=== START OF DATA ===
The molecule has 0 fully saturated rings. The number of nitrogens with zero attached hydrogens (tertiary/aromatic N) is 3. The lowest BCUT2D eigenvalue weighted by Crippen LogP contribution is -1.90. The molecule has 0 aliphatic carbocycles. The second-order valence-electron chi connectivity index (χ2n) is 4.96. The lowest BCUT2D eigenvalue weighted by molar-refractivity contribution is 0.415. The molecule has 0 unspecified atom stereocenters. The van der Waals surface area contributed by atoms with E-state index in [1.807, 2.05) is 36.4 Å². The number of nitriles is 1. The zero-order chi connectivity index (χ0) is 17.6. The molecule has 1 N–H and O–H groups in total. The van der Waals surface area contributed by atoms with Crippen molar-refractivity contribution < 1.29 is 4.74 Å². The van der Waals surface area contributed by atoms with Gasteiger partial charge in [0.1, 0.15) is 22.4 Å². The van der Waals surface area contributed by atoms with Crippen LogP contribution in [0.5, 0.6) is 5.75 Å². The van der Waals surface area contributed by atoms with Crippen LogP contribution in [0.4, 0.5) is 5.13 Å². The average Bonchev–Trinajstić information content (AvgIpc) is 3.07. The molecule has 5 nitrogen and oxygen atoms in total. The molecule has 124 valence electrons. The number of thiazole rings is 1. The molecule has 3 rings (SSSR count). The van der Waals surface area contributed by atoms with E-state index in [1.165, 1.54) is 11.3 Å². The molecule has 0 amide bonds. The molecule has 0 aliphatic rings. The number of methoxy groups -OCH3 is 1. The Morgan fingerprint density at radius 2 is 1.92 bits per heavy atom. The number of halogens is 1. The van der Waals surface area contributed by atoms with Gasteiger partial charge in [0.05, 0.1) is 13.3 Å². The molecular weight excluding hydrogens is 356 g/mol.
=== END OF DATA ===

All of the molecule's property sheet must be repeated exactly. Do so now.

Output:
The molecule has 0 fully saturated rings. The number of nitrogens with zero attached hydrogens (tertiary/aromatic N) is 3. The lowest BCUT2D eigenvalue weighted by Crippen LogP contribution is -1.90. The molecule has 0 aliphatic carbocycles. The second-order valence-electron chi connectivity index (χ2n) is 4.96. The lowest BCUT2D eigenvalue weighted by molar-refractivity contribution is 0.415. The molecule has 0 unspecified atom stereocenters. The van der Waals surface area contributed by atoms with E-state index in [1.807, 2.05) is 36.4 Å². The number of nitriles is 1. The zero-order chi connectivity index (χ0) is 17.6. The molecule has 1 N–H and O–H groups in total. The van der Waals surface area contributed by atoms with Crippen molar-refractivity contribution < 1.29 is 4.74 Å². The van der Waals surface area contributed by atoms with Gasteiger partial charge in [0.1, 0.15) is 22.4 Å². The van der Waals surface area contributed by atoms with Crippen LogP contribution in [0.5, 0.6) is 5.75 Å². The van der Waals surface area contributed by atoms with Crippen LogP contribution in [0.4, 0.5) is 5.13 Å². The average Bonchev–Trinajstić information content (AvgIpc) is 3.07. The molecule has 5 nitrogen and oxygen atoms in total. The molecule has 124 valence electrons. The number of thiazole rings is 1. The molecule has 3 rings (SSSR count). The van der Waals surface area contributed by atoms with E-state index in [1.165, 1.54) is 11.3 Å². The molecule has 0 amide bonds. The molecule has 0 aliphatic rings. The number of methoxy groups -OCH3 is 1. The Morgan fingerprint density at radius 2 is 1.92 bits per heavy atom. The number of halogens is 1. The van der Waals surface area contributed by atoms with Gasteiger partial charge in [0.05, 0.1) is 13.3 Å². The molecular weight excluding hydrogens is 356 g/mol.